After Mrs Marvolo and Hutchings were released on bail they of course stunned the country. They were told not to leave the country but they booked passage on the RMS Campania to New York, ostensibly to return her husband’s head (which was placed in the cargo hold) to the tombs of his ancestors. The clerk who took the booking did not initially recognise the notorious couple but on the ship their identities were swiftly discovered.

The Campania’s telegraph equipment had broken down and the Captain decided to take the couple to New York and detain them there while he contacted the authorities. On the first day the couple approached him with a remarkable request: they wished to wed. Many saw this as confirmation of their guilt (Mrs Marvolo was many years older than the boy and was seen as leading him) and the Captain refused to perform the service. The pair found a Baptist Minister called Yates among the passengers who did consent to perform the service, allegedly for a large fee. Yates vanished after the ship’s arrival in America and all efforts by the authorities to locate him have proven futile.

After the marriage, which occurred with great solemnity Mrs Marvollo in a mood of black humour suggested a game of hide and seek. All were disgusted but Marvollo insisted and went off to hide, last seen in the passenger corridors below decks. The Captain was in ill humour when Hutchinson approached him on the bridge in a state of considerable alarm and declared he had lost his new wife. For many hours the Captain refused to help, perceiving himself as the butt of a joke, until realising that Hutchinson was genuinely in great distress and enlisting fellow passengers in his search efforts, finally the Captain did alert the crew.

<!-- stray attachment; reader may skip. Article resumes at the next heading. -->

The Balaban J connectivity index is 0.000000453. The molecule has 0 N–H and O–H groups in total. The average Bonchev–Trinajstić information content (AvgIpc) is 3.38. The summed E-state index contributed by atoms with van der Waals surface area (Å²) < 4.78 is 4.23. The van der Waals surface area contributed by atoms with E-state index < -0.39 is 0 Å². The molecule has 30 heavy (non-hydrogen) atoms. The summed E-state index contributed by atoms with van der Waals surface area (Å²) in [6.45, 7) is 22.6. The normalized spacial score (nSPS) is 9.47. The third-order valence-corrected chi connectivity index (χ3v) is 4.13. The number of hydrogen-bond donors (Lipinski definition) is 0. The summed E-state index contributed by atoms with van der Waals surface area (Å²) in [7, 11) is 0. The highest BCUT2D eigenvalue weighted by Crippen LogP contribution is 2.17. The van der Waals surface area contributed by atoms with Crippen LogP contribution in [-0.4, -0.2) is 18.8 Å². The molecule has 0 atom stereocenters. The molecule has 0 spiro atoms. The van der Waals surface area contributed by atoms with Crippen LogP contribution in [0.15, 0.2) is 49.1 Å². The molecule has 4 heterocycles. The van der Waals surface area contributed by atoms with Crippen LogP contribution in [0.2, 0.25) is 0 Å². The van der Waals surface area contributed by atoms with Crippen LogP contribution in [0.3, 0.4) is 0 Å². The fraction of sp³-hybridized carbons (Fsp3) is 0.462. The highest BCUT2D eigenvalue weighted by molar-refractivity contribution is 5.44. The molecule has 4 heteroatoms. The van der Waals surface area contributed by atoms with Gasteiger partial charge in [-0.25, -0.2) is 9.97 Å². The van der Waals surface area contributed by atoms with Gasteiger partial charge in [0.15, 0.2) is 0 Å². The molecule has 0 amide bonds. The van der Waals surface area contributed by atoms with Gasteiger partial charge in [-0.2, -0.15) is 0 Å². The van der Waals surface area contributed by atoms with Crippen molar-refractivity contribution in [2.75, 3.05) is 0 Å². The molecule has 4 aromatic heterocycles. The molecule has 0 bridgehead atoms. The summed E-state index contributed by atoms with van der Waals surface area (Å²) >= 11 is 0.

The Campania, which is a sizable ship that can hold over two thousand people, was searched from keel to stern and not a trace of Mrs Marvolo was found. Hutchinson, who had by now earned some measure of sympathy for his simple nature, went to bed exhausted only to bolt into the doctor’s cabin to scream that the ghost of his wife had appeared before him shrieking that her death was all his fault. The doctor took this as a confession of sorts of ill play and gave Hutchinson a sedative from which the youth again awoke to scream that the Marvolo’s would have their revenge. According to later reports it took four men to restrain him.

Later, seeing his patient was sleeping fitfully the doctor departed his cabin to use the water closet. Moments later seamen report that Hutchins bolted out of the doctor’s cabin, bare-footed and still wearing a bathrobe, screaming at the top of his lungs words to the effect of “SHE’S THERE! SHE’S BACK THERE IN THE CABIN!” Running straight to the ship’s edge he jumped the rail as cleanly as an athlete jumps a hurdle. The Campania was at that time making 22 knots and though she did turn back no trace of the unfortunate boy was found. He was lost at sea.”

I looked thoughtfully at the doors at which this boy who died of madness in the middle of the North Atlantic collected tickets and greeted some of the finest in the land on that fateful night a year ago today. If I looked closely I could almost see the outlines of a short young man in profile sketched into the weathered wood of the door but I blinked and the trick of my imagination disappeared. I was about to speak when a fearful clanging made me spring into the air with a cry.

Mr Wells had not started as I had but he did drop his burnt-out cigarette and utter an exclamation that would not look well in print.

“That ******* clock” he exclaimed over the insistent peals of a grandfather clock. “I had meant to get rid of it after the police finished here but I never found the time.”